Color, 1976, 96m.
Directed by Romolo Guerrieri
Starring Stefano Patrizi, Eleonora Giorgi, Tomas Milian, Benjamin Lev, Max Delys, Venantino Venantini
Raro (US R0 NTSC, Italy R0 PAL) / WS (1.66:1) (16:9)

Young, Violent, DangerousThough promoted as another Italian crime thriller with genre staple Tomas Milian (Almost Human) as a gun-blasting cop, Young, Violent, Dangerous (original title: Liberi armati pericolosi) actually plays more like a ‘70s afterschool special hijacked by a band of renegade Italian guerilla filmmakers. Much like alarmist juvenile delinquent films from the previous decade like Just for the Hell of It, this violent offering casts a wary and sad eye on the reckless youth of today (well, 1976 anyway), who are suffering from a lack of parental guidance and finding thrills wherever they can.

The main troublemaker here is unstable rich kid Paul a.k.a. "Blondie," played by Stefano Patrizi (aka the Italian Andrew McCarthy), who had just had his first big role in Luchino Visconti’s Conversation Piece and would go on to Rome: Armed to the Teeth, Murder Obsession, and Lion of the Desert before switching to a career in advertising. He’s the de facto leader of a trio of Milanese joyriding kids including the more straitlaced pretty boy Louie (Delys) and hyper, wisecracYoung, Violent, Dangerousking Joe (Beware of a Holy Whore’s Lev). When they decide to hold up a gas station, Louie’s girlfriend, Lea (Inferno’s Giorgi), snitches to the cops. The investigating officer (Milian) tries to track the boys down as their escapades spiral into a bloody crime spree, knocking over a bank and then a grocery store (where they also plow down a quartet of other hooligans helping them out, after using them to get some ammunition and indulge in an improvised orgy where they break wind under the covers!). A visit to Lea forces them to take her along as an unwilling fourth passenger, leading to a heightened police pursuit that can’t possibly end well.

Though directed by Romolo Guerrieri (who genre hopped between such films as The Sweet Body of Deborah, Johnny Yuma, and Covert Action), this film is more noteworthy for one of its screenwriters, crime specialist Fernando Di Leo, working from a novel by Giorgio Scerbanenco (who also penned the sources for Caliber 9 and Naked Violence, among others). The Di Leo touch is certainly in evidence here, both in the high-octane heist and chase scenes and the weird interludes with the kids hanging out among their own and cutting up (which resemble some of the sequences in his most controversial film, To Be Twenty). Though Milian may be the star attraction here (looking a little sickly and bearing more than a passing resemblance to Sonny Bono!), it’s really the younger actors’ show all the way; Patrizi definitely has one of his stronger roles here, and the stunningly beautiful Giorgi (who had just appeared in the smoking hot Appassionata) easily commands attention in all of her scenes while showing some skin in the third act for good measure. Perhaps the weirdest ingredient is the score by Gianfranco Plenizio and Enrico Pieranunzi, which mixes poliziotteschi funk with a recurring soft ballad. Had Ray Lovelock played one of the bad teens, he no doubt would’ve been warbling that song over the opening credits, too.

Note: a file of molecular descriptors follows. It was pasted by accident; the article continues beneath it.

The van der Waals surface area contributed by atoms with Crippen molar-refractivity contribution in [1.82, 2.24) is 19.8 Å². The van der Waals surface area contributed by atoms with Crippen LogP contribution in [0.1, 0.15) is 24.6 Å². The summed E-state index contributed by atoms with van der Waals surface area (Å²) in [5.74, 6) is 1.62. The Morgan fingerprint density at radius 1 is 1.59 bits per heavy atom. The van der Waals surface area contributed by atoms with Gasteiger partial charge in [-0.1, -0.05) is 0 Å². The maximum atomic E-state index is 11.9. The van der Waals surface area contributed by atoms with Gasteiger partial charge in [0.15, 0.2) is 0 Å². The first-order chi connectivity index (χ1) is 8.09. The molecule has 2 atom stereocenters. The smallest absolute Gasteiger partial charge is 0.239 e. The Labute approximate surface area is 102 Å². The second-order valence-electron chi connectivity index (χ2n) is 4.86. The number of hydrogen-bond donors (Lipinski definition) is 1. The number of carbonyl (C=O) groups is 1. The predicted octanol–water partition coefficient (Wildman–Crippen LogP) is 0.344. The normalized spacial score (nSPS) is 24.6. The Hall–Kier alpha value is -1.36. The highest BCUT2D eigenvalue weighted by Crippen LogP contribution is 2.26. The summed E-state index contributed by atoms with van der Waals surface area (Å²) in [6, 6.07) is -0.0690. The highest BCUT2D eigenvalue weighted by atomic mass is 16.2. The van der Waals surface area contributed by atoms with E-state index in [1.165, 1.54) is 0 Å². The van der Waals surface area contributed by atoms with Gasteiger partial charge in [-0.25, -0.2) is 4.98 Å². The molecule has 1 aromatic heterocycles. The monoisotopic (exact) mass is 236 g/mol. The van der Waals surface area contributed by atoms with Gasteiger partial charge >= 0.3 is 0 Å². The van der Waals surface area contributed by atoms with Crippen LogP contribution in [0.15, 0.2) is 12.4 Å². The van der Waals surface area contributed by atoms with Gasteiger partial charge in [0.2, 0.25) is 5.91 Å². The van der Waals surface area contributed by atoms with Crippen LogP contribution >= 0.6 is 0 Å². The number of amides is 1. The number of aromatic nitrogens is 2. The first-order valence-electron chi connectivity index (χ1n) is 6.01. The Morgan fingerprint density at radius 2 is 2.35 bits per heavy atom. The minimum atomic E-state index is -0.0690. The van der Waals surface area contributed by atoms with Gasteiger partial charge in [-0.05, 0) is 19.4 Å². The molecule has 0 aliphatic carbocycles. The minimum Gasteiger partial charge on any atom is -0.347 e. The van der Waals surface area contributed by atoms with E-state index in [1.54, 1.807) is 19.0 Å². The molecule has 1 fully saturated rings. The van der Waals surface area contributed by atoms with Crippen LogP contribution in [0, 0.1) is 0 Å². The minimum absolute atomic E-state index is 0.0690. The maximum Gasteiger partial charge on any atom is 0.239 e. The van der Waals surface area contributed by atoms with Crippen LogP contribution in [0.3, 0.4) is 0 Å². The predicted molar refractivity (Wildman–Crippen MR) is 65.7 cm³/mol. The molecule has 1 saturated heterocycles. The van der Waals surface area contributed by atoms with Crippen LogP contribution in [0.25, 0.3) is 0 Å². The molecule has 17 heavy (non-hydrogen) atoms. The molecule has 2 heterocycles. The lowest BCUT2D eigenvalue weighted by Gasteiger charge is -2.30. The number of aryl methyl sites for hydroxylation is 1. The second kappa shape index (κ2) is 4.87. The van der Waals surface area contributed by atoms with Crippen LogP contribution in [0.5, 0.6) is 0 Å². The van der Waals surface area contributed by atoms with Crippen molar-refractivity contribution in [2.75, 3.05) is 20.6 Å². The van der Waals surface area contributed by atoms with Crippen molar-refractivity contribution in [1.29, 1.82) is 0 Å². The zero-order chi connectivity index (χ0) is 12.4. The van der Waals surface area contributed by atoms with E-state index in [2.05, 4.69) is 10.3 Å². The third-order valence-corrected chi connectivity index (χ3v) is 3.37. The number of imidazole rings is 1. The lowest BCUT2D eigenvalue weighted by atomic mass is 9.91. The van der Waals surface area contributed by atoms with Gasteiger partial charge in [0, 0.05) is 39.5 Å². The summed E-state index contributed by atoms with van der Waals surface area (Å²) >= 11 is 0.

Young, Violent, DangerousRaro first issued this title in Italy near the tail end of their run of Di Leo titles, with a colorful transfer that, like a few of their other random titles, was non-anamorphic. The US edition is essentially the same but better compressed than its predecessor, and it's still non-anamorphic (which will make viewing it with subtitles a bit frustrating for widescreen TV owners). On the other hand, the PAL speedup is corrected here as the film correctly runs 96 minutes versus the 92 of the Italian disc. The main video extra from the Italian release is carried over here, the mini-documentary “Ragazzi fuori,” with Guerrieri talking in mainly conceptual terms about the film, talking about its deliberate avoidance of gratuitous violence, his views on the characters' lack of ideals or motivation, working with Di Leo, persuading Milian to return to an action filmmaking, and his intention to create a detective removed from the usual "fascist" perceptions of movie critics. Also included are a director filmography and biography; the menu indicates a DVD-Rom PDF containing an essay about the film, though it didn't show up in the two PCs sampled for this review.

Most interestingly for the main feature, you get two very different audio options: the original Italian track (and yes, this one was most definitely shot in Italian) with optional (newly translated and more Americanized) English subtitles, or the English dub track. Several of the main character names are different (Paul/Blondie = Mario, Joe = Giovanni, Louie = Luigi), and almost all of the quips by Joe are completely rewritten; for example, a gag about Miracle in Milan on the Italian track instead refers to A Fistful of Dollars in the English dub when they’re flinging cash at clueless bystanders from their car windows. The Italian track also contains numerous additional lines of dialogue dropped entirely from the English one, and the two frequently don’t time up with each other at all when actor’s lips aren’t actually seen moving onscreen. In other words, go with the Italian version your first time around, then check it out again in English for a wholly separate experience. One recurring gag completely lost in both versions (and probably completely beyond the poor folks charged with making the subtitles) is Joe's habit of rattling off Italian crime movie titles as commentary on the action, such as calling one character La mala ordina (the original title of Almost Human) and at point exclaiming during a big car chase, "Milano violenta, la polizia non relenta!"

Reviewed on 2/21/12.